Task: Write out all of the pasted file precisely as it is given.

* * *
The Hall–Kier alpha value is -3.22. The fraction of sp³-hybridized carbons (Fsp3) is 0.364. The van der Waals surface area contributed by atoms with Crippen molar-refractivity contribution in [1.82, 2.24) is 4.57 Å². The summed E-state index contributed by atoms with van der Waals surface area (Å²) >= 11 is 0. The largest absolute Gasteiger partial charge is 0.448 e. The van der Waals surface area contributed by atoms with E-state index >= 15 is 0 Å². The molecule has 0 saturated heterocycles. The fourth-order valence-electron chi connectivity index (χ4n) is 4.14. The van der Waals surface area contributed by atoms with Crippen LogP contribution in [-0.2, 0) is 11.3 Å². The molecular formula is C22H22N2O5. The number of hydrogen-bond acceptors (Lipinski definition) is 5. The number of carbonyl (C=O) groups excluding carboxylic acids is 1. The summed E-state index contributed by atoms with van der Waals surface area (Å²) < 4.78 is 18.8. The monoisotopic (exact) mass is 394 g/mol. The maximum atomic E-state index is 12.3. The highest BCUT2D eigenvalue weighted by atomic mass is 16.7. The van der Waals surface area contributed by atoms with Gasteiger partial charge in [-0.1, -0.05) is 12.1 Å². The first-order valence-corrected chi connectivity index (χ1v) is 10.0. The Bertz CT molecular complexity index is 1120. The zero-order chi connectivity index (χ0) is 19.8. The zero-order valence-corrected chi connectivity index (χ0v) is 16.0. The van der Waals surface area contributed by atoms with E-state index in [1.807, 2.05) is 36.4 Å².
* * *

The Hall–Kier alpha value is -3.22. The fraction of sp³-hybridized carbons (Fsp3) is 0.364. The van der Waals surface area contributed by atoms with Crippen molar-refractivity contribution in [1.82, 2.24) is 4.57 Å². The summed E-state index contributed by atoms with van der Waals surface area (Å²) >= 11 is 0. The largest absolute Gasteiger partial charge is 0.448 e. The van der Waals surface area contributed by atoms with E-state index >= 15 is 0 Å². The molecule has 0 saturated heterocycles. The fourth-order valence-electron chi connectivity index (χ4n) is 4.14. The van der Waals surface area contributed by atoms with Crippen LogP contribution in [-0.2, 0) is 11.3 Å². The molecular formula is C22H22N2O5. The number of hydrogen-bond acceptors (Lipinski definition) is 5. The number of carbonyl (C=O) groups excluding carboxylic acids is 1. The summed E-state index contributed by atoms with van der Waals surface area (Å²) < 4.78 is 18.8. The monoisotopic (exact) mass is 394 g/mol. The maximum atomic E-state index is 12.3. The highest BCUT2D eigenvalue weighted by atomic mass is 16.7. The van der Waals surface area contributed by atoms with Gasteiger partial charge in [-0.1, -0.05) is 12.1 Å². The first-order valence-corrected chi connectivity index (χ1v) is 10.0. The Bertz CT molecular complexity index is 1120. The zero-order chi connectivity index (χ0) is 19.8. The zero-order valence-corrected chi connectivity index (χ0v) is 16.0. The van der Waals surface area contributed by atoms with E-state index in [1.807, 2.05) is 36.4 Å².